Another year's Academy Awards ceremony has come and gone. As with most years, I was generally pleased with what transpired, although there certainly were winners I disagreed with here and there. But when you allow countless people to vote based on their opinions and throw politics into the mix, who knows what can happen?
Here are the things I most enjoyed about this year's Oscar telecast:
- The hosts: I think Steve Martin has done a great job hosting the show before, and adding Alec Baldwin was truly an inspired choice. So many of their jokes left me hysterical, from Martin's mentioning that he and Gabourey Sidibe both "played poor black children in their first films" (referring to The Jerk) to their baiting of George Clooney and Meryl Streep (and "that damn Helen Mirren..." "that's Dame Helen Mirren") and, most hysterically, their introduction of Tom Ford and Sarah Jessica Parker by saying "He directed A Single Man and she weighs a single pound." (Yes, I know eating disorder jokes aren't funny, but this one was.) Hope to see both back next year!
- The John Hughes tribute: Despite the fact that Judd Nelson's appearance scared me a bit, this was one of the most moving moments of the evening. To have Molly Ringwald, Matthew Broderick, Anthony Michael Hall, Ally Sheedy and Nelson on one stage (along with Macaulay Culkin) was terrific and their recognition of the man who made them stars was truly heartfelt. Especially Ally Sheedy's line from The Breakfast Club, "When you get older, your heart dies."
- The intros for Best Actor and Best Actress: Last year when the nominees for the four acting awards were introduced by former winners I found it odd. This year, when the nominees for Best Actor and Best Actress were introduced by people connected to them in some way, I found it emotional and satisfying. Heck, I didn't even realize Jeremy Renner and Colin Farrell knew each other, much less spooned in a bed in Mexico! My favorite moment, however, was Tim Robbins' recounting of a conversation he had with nominee Morgan Freeman on the set of The Shawshank Redemption:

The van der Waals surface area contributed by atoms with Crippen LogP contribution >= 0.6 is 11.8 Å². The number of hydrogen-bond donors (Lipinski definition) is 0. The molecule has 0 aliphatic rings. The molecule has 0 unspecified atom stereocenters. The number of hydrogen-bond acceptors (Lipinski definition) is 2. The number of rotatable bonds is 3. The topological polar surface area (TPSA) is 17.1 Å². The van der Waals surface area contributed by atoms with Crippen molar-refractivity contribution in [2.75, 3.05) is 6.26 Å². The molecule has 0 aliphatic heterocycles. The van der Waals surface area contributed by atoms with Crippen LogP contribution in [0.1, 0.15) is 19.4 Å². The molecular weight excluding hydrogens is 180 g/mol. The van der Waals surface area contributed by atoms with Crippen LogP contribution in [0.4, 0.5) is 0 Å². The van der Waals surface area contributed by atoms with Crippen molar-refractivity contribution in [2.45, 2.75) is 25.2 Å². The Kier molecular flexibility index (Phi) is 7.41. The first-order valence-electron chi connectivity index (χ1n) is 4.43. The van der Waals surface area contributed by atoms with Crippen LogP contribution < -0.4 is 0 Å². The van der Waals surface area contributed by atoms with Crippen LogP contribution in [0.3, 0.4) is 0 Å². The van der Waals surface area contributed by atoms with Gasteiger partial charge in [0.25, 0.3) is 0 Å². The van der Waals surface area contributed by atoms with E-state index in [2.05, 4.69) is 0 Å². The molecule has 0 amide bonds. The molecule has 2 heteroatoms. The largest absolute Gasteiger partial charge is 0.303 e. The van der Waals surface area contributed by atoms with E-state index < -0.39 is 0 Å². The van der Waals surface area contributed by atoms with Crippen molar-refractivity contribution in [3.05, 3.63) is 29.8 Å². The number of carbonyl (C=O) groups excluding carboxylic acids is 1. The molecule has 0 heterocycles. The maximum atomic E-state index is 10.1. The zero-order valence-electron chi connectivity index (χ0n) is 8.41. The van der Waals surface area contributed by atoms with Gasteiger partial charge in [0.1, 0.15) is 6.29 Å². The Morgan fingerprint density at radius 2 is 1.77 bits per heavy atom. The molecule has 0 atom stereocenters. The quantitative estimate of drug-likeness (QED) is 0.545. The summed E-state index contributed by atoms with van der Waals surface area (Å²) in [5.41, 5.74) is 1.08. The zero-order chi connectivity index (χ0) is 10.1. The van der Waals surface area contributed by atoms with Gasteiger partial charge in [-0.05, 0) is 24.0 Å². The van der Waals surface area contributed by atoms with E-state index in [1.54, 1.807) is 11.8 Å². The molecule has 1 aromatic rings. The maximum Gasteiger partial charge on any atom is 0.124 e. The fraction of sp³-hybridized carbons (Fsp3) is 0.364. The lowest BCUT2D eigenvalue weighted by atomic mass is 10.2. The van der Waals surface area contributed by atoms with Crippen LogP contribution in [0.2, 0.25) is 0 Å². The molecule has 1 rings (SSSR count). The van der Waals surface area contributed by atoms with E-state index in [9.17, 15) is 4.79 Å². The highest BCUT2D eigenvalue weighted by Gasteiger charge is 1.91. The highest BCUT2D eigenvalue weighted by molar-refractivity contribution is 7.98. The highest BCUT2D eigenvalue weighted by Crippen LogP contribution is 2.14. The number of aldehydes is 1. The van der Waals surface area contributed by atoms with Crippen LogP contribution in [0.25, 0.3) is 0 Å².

"He said 'the thing about friendship is sometimes friends get coffee for one another, so how about a cup of coffee, Ted? It is Ted, isn't it?'"
- The banter: One thing that you see in many awards shows is the scripted banter between presenters. Most of the times it is forced and falls flat. Sometimes it works, none better than the debate between Tina Fey and Robert Downey Jr. on what actors want versus what writers want. Brilliant.
- The memorable speeches: There's always a speech or two that sticks in your head long after the show is over. For me, that speech belonged to Sandra Bullock. Despite the fact I didn't think she deserved to win for her performance in The Blind Side, she gave a tremendously gracious and moving speech which closed with a tribute to her late mother. With that speech, Bullock proved why she did win: she's beyond likeable.
- Victory for The Hurt Locker: Going into the telecast, there really was a lot of uncertainty about which film would emerge the big winner. There was little doubt that Kathryn Bigelow would be the first woman to take home the Best Director award and it was a fair bet that Avatar would win much of the visual categories. But which would win the most awards, and which film would walk away with Best Picture? When Tom Hanks hurriedly announced The Hurt Locker the winner, it was very exciting, and since I loved both films a great deal, I found myself a winner either way.
If you know me, you know I'm not a wholly positive person, so I definitely found some negatives:
- Why is it they cut winners off after 45 seconds yet they waste time with things like the horror montage (with questionable movies included, like Edward Scissorhands)?
- As I said on Facebook during the show, dancing during the Best Original Score nominee presentations didn't work 20 years ago when Debbie Allen choreographed it, and it didn't work this year. Sorry, Adam Shankman...
- I realize it's good exposure for your career to be a presenter. Shouldn't you at least act happy, Kristen Stewart?
- "Lady Kanye" aka Elinor Burkett, embattled producer of the Best Documentary (Short Subject) winner, Music for Prudence, who cut off her co-producer mid-speech.
- Tom Hanks' sudden desire to get the whole show done, so he didn't read the nominees for Best Picture. If I produced one of the 10 nominees, it would have been nice to hear my name once, you know?
All in all, I enjoyed the show, and I'll enjoy a break from awards season, at least for a little while!!